Saturday, January 12, 2008

Ancient Games: Mehen, the Game of the Serpent

From the British Museum:
Ivory gaming piece in the shape of a lion
From a tomb close to the complex of Djer at Abydos, Egypt1st Dynasty, around 3000 BC

How was the 'serpent game' played?
Board games were a very popular pastime in ancient Egypt. The most famous of these games was senet. This game is often depicted in tombs and boards were often included among the personal items of the wealthy.

Several examples were found in the tomb of Tutankhamun.
Senet was not the only game played by the ancient Egyptians, though it is the only one that the rules are known for. One of the earliest games to be depicted is the so-called serpent game. Evidence of this game has been found in tombs dating from the earliest dynasties of the Old Kingdom (about 2613-2160 BC). It was played on a circular board on which a coiled snake was shown, with the body divided into boxes. The gaming pieces consisted of marbles, often inscribed, and lions like this one, but it is not clear how the pieces were used. In a tomb scene of a pair of men playing the serpent game, captions suggest that the game involved the use of strategy, and that part of the game was to capture something, perhaps the opponent's pieces.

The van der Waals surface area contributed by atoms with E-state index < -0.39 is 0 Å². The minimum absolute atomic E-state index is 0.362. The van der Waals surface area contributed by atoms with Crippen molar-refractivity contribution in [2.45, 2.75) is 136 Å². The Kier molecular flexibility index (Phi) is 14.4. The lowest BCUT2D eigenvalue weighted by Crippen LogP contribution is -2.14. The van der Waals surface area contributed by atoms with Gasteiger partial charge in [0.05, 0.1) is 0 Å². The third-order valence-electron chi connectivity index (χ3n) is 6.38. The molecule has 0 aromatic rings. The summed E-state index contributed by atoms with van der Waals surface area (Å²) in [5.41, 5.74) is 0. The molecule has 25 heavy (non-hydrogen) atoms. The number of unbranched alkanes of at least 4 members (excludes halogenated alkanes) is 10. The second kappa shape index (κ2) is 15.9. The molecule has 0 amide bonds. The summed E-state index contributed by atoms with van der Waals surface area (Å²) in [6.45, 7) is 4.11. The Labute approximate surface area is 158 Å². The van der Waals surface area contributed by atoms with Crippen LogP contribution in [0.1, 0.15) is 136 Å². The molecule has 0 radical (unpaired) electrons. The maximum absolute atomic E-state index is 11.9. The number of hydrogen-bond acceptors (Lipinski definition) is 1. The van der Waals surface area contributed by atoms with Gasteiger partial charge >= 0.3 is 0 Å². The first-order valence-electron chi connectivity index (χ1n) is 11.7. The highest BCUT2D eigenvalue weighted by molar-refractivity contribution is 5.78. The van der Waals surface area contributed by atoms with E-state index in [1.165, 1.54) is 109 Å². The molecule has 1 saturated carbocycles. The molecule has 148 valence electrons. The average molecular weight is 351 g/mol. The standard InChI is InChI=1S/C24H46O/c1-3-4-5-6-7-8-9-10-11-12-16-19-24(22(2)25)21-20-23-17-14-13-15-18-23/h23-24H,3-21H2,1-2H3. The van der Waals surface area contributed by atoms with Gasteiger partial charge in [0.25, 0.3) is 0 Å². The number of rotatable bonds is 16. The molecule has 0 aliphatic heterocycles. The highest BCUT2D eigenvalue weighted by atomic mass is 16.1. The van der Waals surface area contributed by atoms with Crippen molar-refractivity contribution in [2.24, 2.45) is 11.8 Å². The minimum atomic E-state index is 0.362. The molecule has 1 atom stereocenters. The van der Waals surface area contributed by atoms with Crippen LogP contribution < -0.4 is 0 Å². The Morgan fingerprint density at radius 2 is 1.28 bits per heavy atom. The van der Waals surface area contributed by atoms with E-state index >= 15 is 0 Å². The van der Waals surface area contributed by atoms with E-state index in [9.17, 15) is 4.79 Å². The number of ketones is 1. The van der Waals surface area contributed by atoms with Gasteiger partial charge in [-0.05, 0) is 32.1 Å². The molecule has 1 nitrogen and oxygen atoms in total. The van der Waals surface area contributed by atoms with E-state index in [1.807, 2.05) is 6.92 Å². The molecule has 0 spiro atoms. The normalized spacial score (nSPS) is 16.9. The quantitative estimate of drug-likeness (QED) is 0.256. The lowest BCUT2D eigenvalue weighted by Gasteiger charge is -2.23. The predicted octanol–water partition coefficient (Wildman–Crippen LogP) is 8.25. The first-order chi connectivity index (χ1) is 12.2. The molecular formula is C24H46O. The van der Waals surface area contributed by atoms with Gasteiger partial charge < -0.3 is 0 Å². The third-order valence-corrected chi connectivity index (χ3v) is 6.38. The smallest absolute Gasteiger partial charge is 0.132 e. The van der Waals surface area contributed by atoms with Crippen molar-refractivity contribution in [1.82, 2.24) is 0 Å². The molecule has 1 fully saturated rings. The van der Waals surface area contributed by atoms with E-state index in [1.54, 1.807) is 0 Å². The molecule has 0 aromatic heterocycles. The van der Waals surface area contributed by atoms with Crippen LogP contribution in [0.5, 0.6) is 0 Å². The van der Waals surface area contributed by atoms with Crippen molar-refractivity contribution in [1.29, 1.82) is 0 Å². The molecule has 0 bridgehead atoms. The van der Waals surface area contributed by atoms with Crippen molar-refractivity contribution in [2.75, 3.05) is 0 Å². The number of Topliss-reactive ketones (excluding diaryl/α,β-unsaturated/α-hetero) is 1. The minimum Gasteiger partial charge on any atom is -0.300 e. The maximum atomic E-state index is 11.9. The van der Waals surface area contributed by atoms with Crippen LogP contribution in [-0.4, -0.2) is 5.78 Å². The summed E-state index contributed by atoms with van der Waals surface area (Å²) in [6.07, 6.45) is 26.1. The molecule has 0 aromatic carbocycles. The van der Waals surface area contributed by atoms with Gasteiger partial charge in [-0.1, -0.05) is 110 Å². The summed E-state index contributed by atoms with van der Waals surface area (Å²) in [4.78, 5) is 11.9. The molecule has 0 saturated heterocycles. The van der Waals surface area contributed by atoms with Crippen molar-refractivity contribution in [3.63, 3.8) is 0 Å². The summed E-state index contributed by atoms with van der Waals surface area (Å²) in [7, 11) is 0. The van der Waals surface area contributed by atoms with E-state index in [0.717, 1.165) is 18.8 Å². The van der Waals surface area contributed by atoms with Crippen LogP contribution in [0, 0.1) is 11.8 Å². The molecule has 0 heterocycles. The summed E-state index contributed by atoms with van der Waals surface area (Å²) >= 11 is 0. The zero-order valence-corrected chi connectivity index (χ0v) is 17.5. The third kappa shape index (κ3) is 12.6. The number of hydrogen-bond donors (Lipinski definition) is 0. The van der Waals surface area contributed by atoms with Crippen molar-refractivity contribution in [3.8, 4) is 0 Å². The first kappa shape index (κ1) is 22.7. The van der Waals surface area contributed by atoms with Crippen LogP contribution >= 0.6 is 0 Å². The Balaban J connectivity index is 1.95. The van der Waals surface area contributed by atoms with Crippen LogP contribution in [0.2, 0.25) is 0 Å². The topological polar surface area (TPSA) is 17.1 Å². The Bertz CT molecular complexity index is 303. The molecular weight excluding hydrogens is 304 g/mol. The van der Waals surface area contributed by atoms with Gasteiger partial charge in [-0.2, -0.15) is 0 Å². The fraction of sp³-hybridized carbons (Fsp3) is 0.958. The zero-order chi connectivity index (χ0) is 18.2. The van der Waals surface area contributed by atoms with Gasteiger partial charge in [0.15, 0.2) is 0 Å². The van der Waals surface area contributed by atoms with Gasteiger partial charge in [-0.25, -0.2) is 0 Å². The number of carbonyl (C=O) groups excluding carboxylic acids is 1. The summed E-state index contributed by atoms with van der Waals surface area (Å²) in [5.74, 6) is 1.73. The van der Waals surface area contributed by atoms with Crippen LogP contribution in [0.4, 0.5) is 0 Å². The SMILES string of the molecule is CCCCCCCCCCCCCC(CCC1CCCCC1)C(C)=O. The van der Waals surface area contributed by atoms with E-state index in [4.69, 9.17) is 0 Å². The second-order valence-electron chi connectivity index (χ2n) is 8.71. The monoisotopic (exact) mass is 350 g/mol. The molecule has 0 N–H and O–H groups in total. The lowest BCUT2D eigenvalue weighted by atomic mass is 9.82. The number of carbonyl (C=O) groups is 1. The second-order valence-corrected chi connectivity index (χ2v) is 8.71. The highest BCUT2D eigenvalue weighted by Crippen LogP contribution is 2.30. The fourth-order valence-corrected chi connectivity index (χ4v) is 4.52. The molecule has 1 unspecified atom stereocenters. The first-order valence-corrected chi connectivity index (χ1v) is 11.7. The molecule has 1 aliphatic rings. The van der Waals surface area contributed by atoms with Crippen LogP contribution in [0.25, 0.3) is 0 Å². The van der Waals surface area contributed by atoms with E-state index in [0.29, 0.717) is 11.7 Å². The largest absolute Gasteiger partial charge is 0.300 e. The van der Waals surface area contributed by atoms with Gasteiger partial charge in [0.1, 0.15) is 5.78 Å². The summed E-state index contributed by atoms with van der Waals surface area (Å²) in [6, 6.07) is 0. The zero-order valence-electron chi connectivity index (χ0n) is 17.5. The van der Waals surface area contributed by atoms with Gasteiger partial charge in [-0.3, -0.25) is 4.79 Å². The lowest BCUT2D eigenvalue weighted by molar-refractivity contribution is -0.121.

The base of this lion gaming piece is worn, probably from sliding it across the board. Some of the incised decoration of the figure is also worn, from being held in the hand during play.

W.M.F. Petrie, The royal tombs of the earlies (London, 1901)
E.R. Russmann, Eternal Egypt: masterworks of (University of California Press, 2001)
A.J. Spencer, Catalogue of Egyptian antiqu-4 (London, The British Museum Press, 1980)
A.F. Shore, 'A 'serpent-board' from Egypt', The British Museum Quarterly-2, 26 (1962)

Human Images Used in Islamic Art

Central or northern Iran
Late 12th–early 13th century
Overglaze and gilded composite body
Purchase, Rogers Fund, and Gift of the Schiff Foundation 1957 (57.36.4)